I sat on his couch and he in the leather director’s chair in his living room. It was lined with hundreds of books and adorned with spectacular paintings and sculpture by some of Minnesota’s greatest artists like George Morrison and Cameron Booth. He showed me a thick, blue three-ring binder. He explained it contained the transcripts of interviews—he had recorded many of his stories!—and some rough chapters he’d done and worked on eight years earlier with California State University, Long Beach political scientist Jack Stuart. The idea was to transform those interviews into a book of Hy’s memoirs, but the two could never get their act together even though the University of Minnesota Press wanted Hy’s memoirs and Hy wanted to make them happen. He’d asked other potential collaborators in town to assist, but no one bit, and he needed some help to complete this book project.
As I reached over to examine the binder’s contents and as he handed it to me, our eyes met, and he said, “What do you think?”
I’d never been hypnotized before, but, when a man of Hy Berman’s stature, magnetism and cuteness stares at you and suggests he’d like you as a partner, it’s kind of tough to resist.
“Sure, I’d love to help,” I said instantly, without realizing what I’d gotten myself into. What a wonderful spur of the moment decision I’d made and a privilege I’d stumbled into.
Thus began, over a seven-month period, a sporadic dozen sessions of about two hours each at his home, mostly at the end of my Friday workdays. I developed my questions around the Stuart interviews and to fill missing gaps in them. I also dived more deeply into Hy’s relationships with key historic figures. We filed for Hy’s FBI files via the Freedom of Information Act, which answered some questions for him. He directed me to some of his earliest writings, and I tracked down the House Un-American Activities Committee testimony in which he was mentioned, and some of his newspaper commentaries. It was truly fun.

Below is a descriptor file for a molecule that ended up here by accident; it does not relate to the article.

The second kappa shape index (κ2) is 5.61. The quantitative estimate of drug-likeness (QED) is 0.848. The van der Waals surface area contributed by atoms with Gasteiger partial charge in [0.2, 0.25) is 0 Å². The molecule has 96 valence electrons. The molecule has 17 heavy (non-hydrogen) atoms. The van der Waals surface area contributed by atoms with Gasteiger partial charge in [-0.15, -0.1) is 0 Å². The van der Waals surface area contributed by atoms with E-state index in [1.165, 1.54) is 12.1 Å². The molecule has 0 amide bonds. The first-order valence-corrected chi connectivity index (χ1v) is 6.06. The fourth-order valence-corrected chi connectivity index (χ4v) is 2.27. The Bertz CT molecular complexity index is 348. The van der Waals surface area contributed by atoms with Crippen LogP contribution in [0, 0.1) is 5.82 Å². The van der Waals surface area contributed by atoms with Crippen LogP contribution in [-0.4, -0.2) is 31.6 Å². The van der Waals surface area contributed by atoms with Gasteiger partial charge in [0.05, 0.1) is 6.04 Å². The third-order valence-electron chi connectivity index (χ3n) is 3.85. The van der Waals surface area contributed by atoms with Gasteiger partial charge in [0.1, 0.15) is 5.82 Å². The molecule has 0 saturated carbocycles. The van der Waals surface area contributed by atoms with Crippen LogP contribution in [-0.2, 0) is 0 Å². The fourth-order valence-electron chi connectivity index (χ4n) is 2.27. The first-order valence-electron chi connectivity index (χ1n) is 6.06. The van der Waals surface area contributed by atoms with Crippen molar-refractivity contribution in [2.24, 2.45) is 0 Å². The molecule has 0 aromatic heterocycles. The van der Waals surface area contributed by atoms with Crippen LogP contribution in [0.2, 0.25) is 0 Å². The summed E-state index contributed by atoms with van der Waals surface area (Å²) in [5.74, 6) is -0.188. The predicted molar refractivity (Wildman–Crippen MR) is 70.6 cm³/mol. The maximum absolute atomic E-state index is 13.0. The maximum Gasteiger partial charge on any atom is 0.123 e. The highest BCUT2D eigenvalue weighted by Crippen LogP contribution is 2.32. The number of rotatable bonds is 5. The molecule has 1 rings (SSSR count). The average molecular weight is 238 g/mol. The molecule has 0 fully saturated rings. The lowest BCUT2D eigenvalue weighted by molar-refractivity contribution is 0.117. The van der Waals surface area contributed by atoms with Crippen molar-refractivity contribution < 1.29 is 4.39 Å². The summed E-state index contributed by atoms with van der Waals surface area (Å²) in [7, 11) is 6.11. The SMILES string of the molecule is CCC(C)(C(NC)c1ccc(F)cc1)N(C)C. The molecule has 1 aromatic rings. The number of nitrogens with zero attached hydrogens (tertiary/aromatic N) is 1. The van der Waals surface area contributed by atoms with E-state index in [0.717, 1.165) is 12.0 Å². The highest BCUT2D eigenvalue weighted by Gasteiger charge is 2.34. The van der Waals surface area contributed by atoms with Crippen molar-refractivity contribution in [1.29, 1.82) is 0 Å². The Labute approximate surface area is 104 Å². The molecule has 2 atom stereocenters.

On several occasions I sat beside him and watched some of his Almanac TV appearances and other lengthy videotaped interviews, reviewing what he’d said and confirming that using that material was OK with him. “I’d say the same thing today,” he said. All told, I gathered, perhaps, 35 to 40 hours of Hy Berman sound.
Hy and I developed the outline for this book together. He approved updates to it after a meeting with University of Minnesota Press editor Erik Anderson. The three of us conducted that final meeting in his hospital room. Hy also read and liked the beginning sections of the first chapter I shared with him. Sadly, that’s all he saw. He died November 29, 2015.
The night of his funeral, his wife, Betty, came to me, practically waved her finger in my face, and said, “You’re going to finish the book, aren’t you?”
How could I say no to that?
In the end, my goal was to write something that you could figuratively put up to your ear and, somehow, hear him. I know Hy would have wanted it that way.
I might have organized it, but this is Hy’s book, his words, his story and stories. I was simply with him to serve as the vehicle to bring his voice to the reader. I channeled him.
Still, I feared that transferal of voice to laptop, then computer to paper, would mean a loss in translation of his lively tone, his rapid cadence, his twinkling eyes, and his professorial authority.
That’s why when I sent the finished manuscript to Hy’s daughter, Ruth, I was more than a bit nervous about her reaction. That trepidation turned to excitement and emotion when she wrote back that while reading the advance version of the book, “I felt like I was in the room with him.”
If you as a reader feel as if you’re in the room with Hy, that, then, is the treat I sought to deliver.